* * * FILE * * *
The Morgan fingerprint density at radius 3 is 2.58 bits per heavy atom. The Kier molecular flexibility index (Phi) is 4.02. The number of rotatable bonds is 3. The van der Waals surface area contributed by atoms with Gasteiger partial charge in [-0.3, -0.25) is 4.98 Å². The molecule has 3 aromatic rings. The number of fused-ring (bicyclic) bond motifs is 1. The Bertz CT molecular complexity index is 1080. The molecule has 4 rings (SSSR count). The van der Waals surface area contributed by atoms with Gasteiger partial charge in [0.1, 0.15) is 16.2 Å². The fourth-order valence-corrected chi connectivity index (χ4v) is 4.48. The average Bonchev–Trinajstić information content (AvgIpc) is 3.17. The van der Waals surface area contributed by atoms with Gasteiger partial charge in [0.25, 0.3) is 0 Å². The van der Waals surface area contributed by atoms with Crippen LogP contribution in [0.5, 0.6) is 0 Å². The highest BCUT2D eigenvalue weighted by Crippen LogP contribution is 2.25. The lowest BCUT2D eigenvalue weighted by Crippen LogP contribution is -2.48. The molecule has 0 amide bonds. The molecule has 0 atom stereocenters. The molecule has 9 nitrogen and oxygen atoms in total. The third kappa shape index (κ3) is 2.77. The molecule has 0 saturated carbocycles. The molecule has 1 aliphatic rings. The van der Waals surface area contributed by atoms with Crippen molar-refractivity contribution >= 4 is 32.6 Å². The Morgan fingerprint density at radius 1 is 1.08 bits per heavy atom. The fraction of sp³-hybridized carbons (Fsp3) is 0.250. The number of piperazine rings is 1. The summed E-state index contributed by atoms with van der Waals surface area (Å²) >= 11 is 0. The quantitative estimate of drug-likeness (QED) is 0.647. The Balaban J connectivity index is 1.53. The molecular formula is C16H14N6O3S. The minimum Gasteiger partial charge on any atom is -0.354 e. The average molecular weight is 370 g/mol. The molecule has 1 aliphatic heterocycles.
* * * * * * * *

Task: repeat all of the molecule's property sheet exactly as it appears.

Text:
The Morgan fingerprint density at radius 3 is 2.58 bits per heavy atom. The Kier molecular flexibility index (Phi) is 4.02. The number of rotatable bonds is 3. The van der Waals surface area contributed by atoms with Gasteiger partial charge in [-0.3, -0.25) is 4.98 Å². The molecule has 3 aromatic rings. The number of fused-ring (bicyclic) bond motifs is 1. The Bertz CT molecular complexity index is 1080. The molecule has 4 rings (SSSR count). The van der Waals surface area contributed by atoms with Gasteiger partial charge in [0.1, 0.15) is 16.2 Å². The fourth-order valence-corrected chi connectivity index (χ4v) is 4.48. The average Bonchev–Trinajstić information content (AvgIpc) is 3.17. The van der Waals surface area contributed by atoms with Gasteiger partial charge in [0.25, 0.3) is 0 Å². The van der Waals surface area contributed by atoms with Crippen LogP contribution in [0.5, 0.6) is 0 Å². The highest BCUT2D eigenvalue weighted by Crippen LogP contribution is 2.25. The lowest BCUT2D eigenvalue weighted by Crippen LogP contribution is -2.48. The molecule has 0 amide bonds. The molecule has 0 atom stereocenters. The molecule has 9 nitrogen and oxygen atoms in total. The third kappa shape index (κ3) is 2.77. The molecule has 0 saturated carbocycles. The molecule has 1 aliphatic rings. The van der Waals surface area contributed by atoms with Crippen molar-refractivity contribution >= 4 is 32.6 Å². The Morgan fingerprint density at radius 1 is 1.08 bits per heavy atom. The fraction of sp³-hybridized carbons (Fsp3) is 0.250. The number of piperazine rings is 1. The summed E-state index contributed by atoms with van der Waals surface area (Å²) >= 11 is 0. The quantitative estimate of drug-likeness (QED) is 0.647. The Balaban J connectivity index is 1.53. The molecular formula is C16H14N6O3S. The minimum Gasteiger partial charge on any atom is -0.354 e. The average molecular weight is 370 g/mol. The molecule has 1 aliphatic heterocycles.